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Name: Emily and Matt Driggers
Location: Georgia, United States
Child’s Birth Year: 2021
Keywords: Loss Parent, HIE Dad, Navigating Grief, Supporting Your Partner, Challenges During COVID-19
Emily and Matt live in Atlanta, Georgia, with their daughter, Nora, who was born in 2017. After their son, Lewis, was born in February of 2021, they never envisioned that they would say goodbye two weeks later. They never envisioned that Nora would never have the chance to physically meet her baby brother. They never envisioned that the range of human emotions could be so wide and intense. And yet, they never envisioned that their greatest loss could also serve as an impetus for growth and connection.
Up until the very end, there were no issues with Emily’s pregnancy. At around thirty-five weeks, Emily felt Lewis stop moving. The stillness was atypical for her otherwise mobile boy, so Emily went to the doctor for a check-up. Lewis’ heart rate was elevated, and after it had not gone back down after a day, Emily was taken for an emergency C-section.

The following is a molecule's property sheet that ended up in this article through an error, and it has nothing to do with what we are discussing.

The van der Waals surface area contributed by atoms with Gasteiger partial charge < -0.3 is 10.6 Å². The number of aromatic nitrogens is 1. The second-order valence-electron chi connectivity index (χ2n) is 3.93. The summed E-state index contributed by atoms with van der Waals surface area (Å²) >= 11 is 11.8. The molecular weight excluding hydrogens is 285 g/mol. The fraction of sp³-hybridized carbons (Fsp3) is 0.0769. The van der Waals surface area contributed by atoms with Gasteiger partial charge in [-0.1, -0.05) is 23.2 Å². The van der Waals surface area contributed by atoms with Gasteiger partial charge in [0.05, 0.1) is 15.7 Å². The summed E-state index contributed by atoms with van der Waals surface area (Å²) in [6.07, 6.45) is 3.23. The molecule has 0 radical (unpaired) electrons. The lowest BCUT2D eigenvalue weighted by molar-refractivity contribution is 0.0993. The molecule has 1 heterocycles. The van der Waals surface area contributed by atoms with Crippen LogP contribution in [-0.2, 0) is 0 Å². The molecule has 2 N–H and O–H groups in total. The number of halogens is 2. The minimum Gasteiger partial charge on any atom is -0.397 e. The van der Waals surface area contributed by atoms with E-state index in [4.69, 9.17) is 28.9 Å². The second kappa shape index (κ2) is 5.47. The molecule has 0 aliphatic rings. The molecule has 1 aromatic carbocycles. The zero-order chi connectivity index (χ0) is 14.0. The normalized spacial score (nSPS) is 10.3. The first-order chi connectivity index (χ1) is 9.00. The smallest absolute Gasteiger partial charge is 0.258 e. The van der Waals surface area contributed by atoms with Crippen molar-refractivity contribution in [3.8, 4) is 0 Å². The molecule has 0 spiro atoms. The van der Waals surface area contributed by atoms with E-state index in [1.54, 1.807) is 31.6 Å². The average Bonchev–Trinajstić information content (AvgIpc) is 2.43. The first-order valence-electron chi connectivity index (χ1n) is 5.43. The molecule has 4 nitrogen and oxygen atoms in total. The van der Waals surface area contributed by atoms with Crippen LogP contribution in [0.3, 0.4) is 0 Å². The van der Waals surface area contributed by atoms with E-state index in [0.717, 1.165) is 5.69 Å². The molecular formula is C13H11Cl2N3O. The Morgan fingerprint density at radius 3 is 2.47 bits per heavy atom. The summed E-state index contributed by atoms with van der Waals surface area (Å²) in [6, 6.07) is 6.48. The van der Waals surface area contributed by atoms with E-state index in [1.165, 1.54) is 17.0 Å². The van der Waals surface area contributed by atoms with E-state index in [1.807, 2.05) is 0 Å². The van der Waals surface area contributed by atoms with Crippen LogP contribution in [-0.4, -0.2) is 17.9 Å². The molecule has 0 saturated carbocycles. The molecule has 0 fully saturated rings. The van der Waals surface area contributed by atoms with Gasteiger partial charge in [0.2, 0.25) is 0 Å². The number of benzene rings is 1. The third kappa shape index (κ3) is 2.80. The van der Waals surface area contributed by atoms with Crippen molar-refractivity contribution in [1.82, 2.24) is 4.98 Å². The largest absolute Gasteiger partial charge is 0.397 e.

When Lewis came out, he seemed very stiff, and he didn’t have some of the expected reflexes. No one knew what was going on, as everything had appeared “normal”—the placenta was healthy and there were no umbilical cord issues. The first few days at the lower-level NICU were marked by a search for even a hint of a diagnosis. Hope ebbed and flowed over the course of days and sometimes hours, with Emily and Matt attempting to retain optimism where they could find it while also being realistic. After Lewis’ initial MRI, Emily and Matt were told that nothing remarkable was found. It was frustrating not being any closer to a diagnosis, to any answers, or to an image of what life would look like down the road.